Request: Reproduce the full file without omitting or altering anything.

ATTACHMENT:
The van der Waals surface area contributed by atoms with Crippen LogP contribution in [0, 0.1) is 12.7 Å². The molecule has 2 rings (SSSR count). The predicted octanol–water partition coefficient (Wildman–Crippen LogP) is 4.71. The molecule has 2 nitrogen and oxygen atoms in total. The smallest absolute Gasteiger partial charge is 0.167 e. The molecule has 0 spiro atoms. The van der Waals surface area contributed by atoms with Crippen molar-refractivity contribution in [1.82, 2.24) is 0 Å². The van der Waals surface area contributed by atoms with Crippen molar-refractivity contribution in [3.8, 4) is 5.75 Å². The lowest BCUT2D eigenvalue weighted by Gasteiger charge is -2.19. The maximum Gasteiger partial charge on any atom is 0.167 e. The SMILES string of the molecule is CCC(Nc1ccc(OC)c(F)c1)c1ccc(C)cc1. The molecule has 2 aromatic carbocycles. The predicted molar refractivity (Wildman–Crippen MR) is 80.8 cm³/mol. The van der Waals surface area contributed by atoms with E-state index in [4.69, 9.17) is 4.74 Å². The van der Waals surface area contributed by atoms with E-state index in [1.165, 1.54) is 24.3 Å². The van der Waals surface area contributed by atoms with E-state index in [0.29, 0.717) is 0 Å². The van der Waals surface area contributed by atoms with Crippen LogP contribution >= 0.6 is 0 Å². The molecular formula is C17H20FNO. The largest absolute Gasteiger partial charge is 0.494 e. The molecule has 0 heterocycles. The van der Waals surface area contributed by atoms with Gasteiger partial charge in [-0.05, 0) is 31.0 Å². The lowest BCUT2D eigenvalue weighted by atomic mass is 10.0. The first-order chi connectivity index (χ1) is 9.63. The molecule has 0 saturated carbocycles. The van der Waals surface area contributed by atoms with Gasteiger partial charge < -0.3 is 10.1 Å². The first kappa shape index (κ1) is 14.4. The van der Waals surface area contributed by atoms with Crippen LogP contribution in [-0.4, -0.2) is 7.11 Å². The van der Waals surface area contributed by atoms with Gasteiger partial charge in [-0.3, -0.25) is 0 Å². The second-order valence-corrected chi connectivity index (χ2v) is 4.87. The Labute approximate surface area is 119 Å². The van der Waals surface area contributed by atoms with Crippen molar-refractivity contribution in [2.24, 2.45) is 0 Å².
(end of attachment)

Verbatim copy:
The van der Waals surface area contributed by atoms with Crippen LogP contribution in [0, 0.1) is 12.7 Å². The molecule has 2 rings (SSSR count). The predicted octanol–water partition coefficient (Wildman–Crippen LogP) is 4.71. The molecule has 2 nitrogen and oxygen atoms in total. The smallest absolute Gasteiger partial charge is 0.167 e. The molecule has 0 spiro atoms. The van der Waals surface area contributed by atoms with Crippen molar-refractivity contribution in [1.82, 2.24) is 0 Å². The van der Waals surface area contributed by atoms with Crippen molar-refractivity contribution in [3.8, 4) is 5.75 Å². The lowest BCUT2D eigenvalue weighted by Gasteiger charge is -2.19. The maximum Gasteiger partial charge on any atom is 0.167 e. The SMILES string of the molecule is CCC(Nc1ccc(OC)c(F)c1)c1ccc(C)cc1. The molecule has 2 aromatic carbocycles. The predicted molar refractivity (Wildman–Crippen MR) is 80.8 cm³/mol. The van der Waals surface area contributed by atoms with E-state index in [4.69, 9.17) is 4.74 Å². The van der Waals surface area contributed by atoms with E-state index in [1.165, 1.54) is 24.3 Å². The van der Waals surface area contributed by atoms with E-state index in [0.29, 0.717) is 0 Å². The van der Waals surface area contributed by atoms with Crippen LogP contribution >= 0.6 is 0 Å². The molecular formula is C17H20FNO. The largest absolute Gasteiger partial charge is 0.494 e. The molecule has 0 heterocycles. The van der Waals surface area contributed by atoms with Gasteiger partial charge in [-0.05, 0) is 31.0 Å². The lowest BCUT2D eigenvalue weighted by atomic mass is 10.0. The first-order chi connectivity index (χ1) is 9.63. The molecule has 0 saturated carbocycles. The van der Waals surface area contributed by atoms with Gasteiger partial charge < -0.3 is 10.1 Å². The first kappa shape index (κ1) is 14.4. The van der Waals surface area contributed by atoms with Crippen LogP contribution in [-0.4, -0.2) is 7.11 Å². The van der Waals surface area contributed by atoms with Gasteiger partial charge in [-0.3, -0.25) is 0 Å². The second-order valence-corrected chi connectivity index (χ2v) is 4.87. The Labute approximate surface area is 119 Å². The van der Waals surface area contributed by atoms with Crippen molar-refractivity contribution in [2.24, 2.45) is 0 Å².